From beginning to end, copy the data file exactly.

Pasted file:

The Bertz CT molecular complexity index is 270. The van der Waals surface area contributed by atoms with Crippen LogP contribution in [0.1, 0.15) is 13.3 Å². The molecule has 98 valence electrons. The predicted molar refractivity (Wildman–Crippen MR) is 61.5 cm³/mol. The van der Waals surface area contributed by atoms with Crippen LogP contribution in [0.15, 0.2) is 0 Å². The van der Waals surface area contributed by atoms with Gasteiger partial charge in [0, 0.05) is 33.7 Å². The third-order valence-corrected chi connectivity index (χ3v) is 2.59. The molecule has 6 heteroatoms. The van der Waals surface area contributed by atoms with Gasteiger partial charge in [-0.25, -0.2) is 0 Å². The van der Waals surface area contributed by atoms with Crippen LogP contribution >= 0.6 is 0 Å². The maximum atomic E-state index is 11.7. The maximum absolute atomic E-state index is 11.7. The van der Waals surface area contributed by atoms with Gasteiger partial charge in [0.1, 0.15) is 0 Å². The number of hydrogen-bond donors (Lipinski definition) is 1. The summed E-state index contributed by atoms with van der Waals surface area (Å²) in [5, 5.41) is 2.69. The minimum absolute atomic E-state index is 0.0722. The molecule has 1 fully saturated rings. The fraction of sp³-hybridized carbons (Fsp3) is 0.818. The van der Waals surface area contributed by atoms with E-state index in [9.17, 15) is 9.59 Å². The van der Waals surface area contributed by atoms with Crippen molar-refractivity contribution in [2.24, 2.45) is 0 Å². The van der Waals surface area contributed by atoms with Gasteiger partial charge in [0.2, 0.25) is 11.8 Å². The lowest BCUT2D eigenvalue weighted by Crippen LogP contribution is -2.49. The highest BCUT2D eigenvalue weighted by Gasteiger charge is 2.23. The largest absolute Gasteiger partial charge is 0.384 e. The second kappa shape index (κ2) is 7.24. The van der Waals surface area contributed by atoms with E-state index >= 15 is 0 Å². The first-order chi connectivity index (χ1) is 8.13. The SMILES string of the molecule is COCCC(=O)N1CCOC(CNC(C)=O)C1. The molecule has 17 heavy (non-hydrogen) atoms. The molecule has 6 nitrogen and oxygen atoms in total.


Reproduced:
The Bertz CT molecular complexity index is 270. The van der Waals surface area contributed by atoms with Crippen LogP contribution in [0.1, 0.15) is 13.3 Å². The molecule has 98 valence electrons. The predicted molar refractivity (Wildman–Crippen MR) is 61.5 cm³/mol. The van der Waals surface area contributed by atoms with Crippen LogP contribution in [0.15, 0.2) is 0 Å². The van der Waals surface area contributed by atoms with Gasteiger partial charge in [0, 0.05) is 33.7 Å². The third-order valence-corrected chi connectivity index (χ3v) is 2.59. The molecule has 6 heteroatoms. The van der Waals surface area contributed by atoms with Gasteiger partial charge in [-0.25, -0.2) is 0 Å². The van der Waals surface area contributed by atoms with Crippen LogP contribution >= 0.6 is 0 Å². The maximum atomic E-state index is 11.7. The maximum absolute atomic E-state index is 11.7. The van der Waals surface area contributed by atoms with Gasteiger partial charge in [0.1, 0.15) is 0 Å². The number of hydrogen-bond donors (Lipinski definition) is 1. The summed E-state index contributed by atoms with van der Waals surface area (Å²) in [5, 5.41) is 2.69. The minimum absolute atomic E-state index is 0.0722. The molecule has 1 fully saturated rings. The fraction of sp³-hybridized carbons (Fsp3) is 0.818. The van der Waals surface area contributed by atoms with E-state index in [9.17, 15) is 9.59 Å². The van der Waals surface area contributed by atoms with Crippen molar-refractivity contribution in [2.24, 2.45) is 0 Å². The van der Waals surface area contributed by atoms with Gasteiger partial charge in [0.2, 0.25) is 11.8 Å². The lowest BCUT2D eigenvalue weighted by Crippen LogP contribution is -2.49. The highest BCUT2D eigenvalue weighted by Gasteiger charge is 2.23. The largest absolute Gasteiger partial charge is 0.384 e. The second kappa shape index (κ2) is 7.24. The van der Waals surface area contributed by atoms with E-state index >= 15 is 0 Å². The first-order chi connectivity index (χ1) is 8.13. The SMILES string of the molecule is COCCC(=O)N1CCOC(CNC(C)=O)C1. The molecule has 17 heavy (non-hydrogen) atoms. The molecule has 6 nitrogen and oxygen atoms in total.